Ünlü, Hikmet
This paper examines Aristotle's analysis of unenacted capacities to show the role they play in his discovery of the concept of actuality. I first argue that Aristotle begins Metaphysics IX by focusing on active and passive capacities, after which I discuss Aristotle's confrontation with the Megarians, the philosophers who maintain that a capacity is present only insofar as it is being enacted. Using Heidegger's interpretation as a guide, I show that Aristotle's rejection of the Megarian position leads him to propose that presence cannot be confined to activity. I also argue that this provides the context for Aristotle to realize that the relation between capacity and activity can be generalized as the relation between two ways of being.


Nietzsche and Foucault on the relation between knowledge and power
Yıldız, Necdet; Karademir, Aret; Department of Philosophy (2019)
This thesis analyzes the Nietzschean and the Foucauldian ideas concerning the relation between knowledge and power, in order to show that the philosophies in question have different advantages and disadvantages for different purposes. This means that new philosophical and political doors may be opened for us with the critical dialogue of the thoughts of these thinkers. In this thesis, by reading Nietzsche and Foucault as complementary to one another, I quest for the philosophical and political results of su...
Philosophical implications of cantor’s set theory
Şahin, Şafak; Grünberg, David; Department of Philosophy (2020-10-13)
This thesis is devoted to examining Georg Cantor’s understanding of infinity and his philosophy of mathematics. Even though Aristotle differentiated the concept of infinity as potential infinite and actual infinite, he argued against the existence of actual infinity and accepted only the existence of potential infinity. With the effect of this distinction, the impossibility of actual infinity was regarded as the fundamental principle in the history of the concept of infinity. Cantor was the first think...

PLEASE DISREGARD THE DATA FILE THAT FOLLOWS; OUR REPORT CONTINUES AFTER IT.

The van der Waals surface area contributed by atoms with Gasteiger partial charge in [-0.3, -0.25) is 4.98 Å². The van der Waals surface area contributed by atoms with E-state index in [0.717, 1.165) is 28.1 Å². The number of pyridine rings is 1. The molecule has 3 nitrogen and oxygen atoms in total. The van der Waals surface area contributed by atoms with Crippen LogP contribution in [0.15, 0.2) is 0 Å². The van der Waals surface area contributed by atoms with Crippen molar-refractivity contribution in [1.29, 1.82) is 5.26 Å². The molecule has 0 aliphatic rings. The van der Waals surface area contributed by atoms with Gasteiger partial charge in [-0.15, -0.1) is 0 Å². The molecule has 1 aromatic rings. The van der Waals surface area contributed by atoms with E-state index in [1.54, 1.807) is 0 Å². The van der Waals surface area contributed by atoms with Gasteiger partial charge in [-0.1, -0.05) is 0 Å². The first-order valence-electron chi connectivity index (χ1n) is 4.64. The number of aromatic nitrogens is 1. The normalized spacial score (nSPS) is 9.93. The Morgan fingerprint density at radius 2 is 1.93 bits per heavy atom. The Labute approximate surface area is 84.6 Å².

Scientific collaborations as complex adaptive systems
Aydınoğlu, Arsev Umur (2010-12-31)
This paper suggests that complexity theory can provide tools and insights into scientific collaborations. By using six propositions, which were established by observing the qualitative properties of complex systems, examples of how the most important features of complex adaptive systems exist in scientific collaborations are provided. (1) Scientific collaborations are potentially complex adaptive systems because of the many counteracting forces in them. (2) A basic protocol in the formation of a scientific ...
Husserl's conception of intentionality phenomenological analysis of noesis and noema
Gözetlik, Servet; İnam, Ahmet; Department of Philosophy (2003)
Husserl̕s phenomenology can be analyzed simply by relying on the conception of intentionality. What I want to do is to put forward the logical grounds on which I can construct an acceptable account of Husserl̕s theory of intentionality. For this aim, firstly, I need to put some light on the nature of intentional acts or experiences.This suggests us that there is a close connection between the acts and what they are directed towards. Actually many have specified the relation between the act and the object, b...
Material Processuality: Alternative Grounds for Design Research
Tönük Kruıthof, Damla (Informa UK Limited, 2020-01-01)
This article opens discussion on the positivist epistemology underlying the understandings of materials in design research that have been brought along as a result of theory and methods inherited from engineering and psychology. Examining the ambitions of work that seeks to operationalize knowledge created by these methods in the design process, we propose that attending to the processuality of material forms is a more adequate way for design research to capture the multiplicity of materials. We develop thi...
Citation Formats
H. Ünlü, “ARISTOTLE, HEIDEGGER, AND THE MEGARIANS,” REVUE ROUMAINE DE PHILOSOPHIE, pp. 125–139, 2020, Accessed: 00, 2020. [Online]. Available: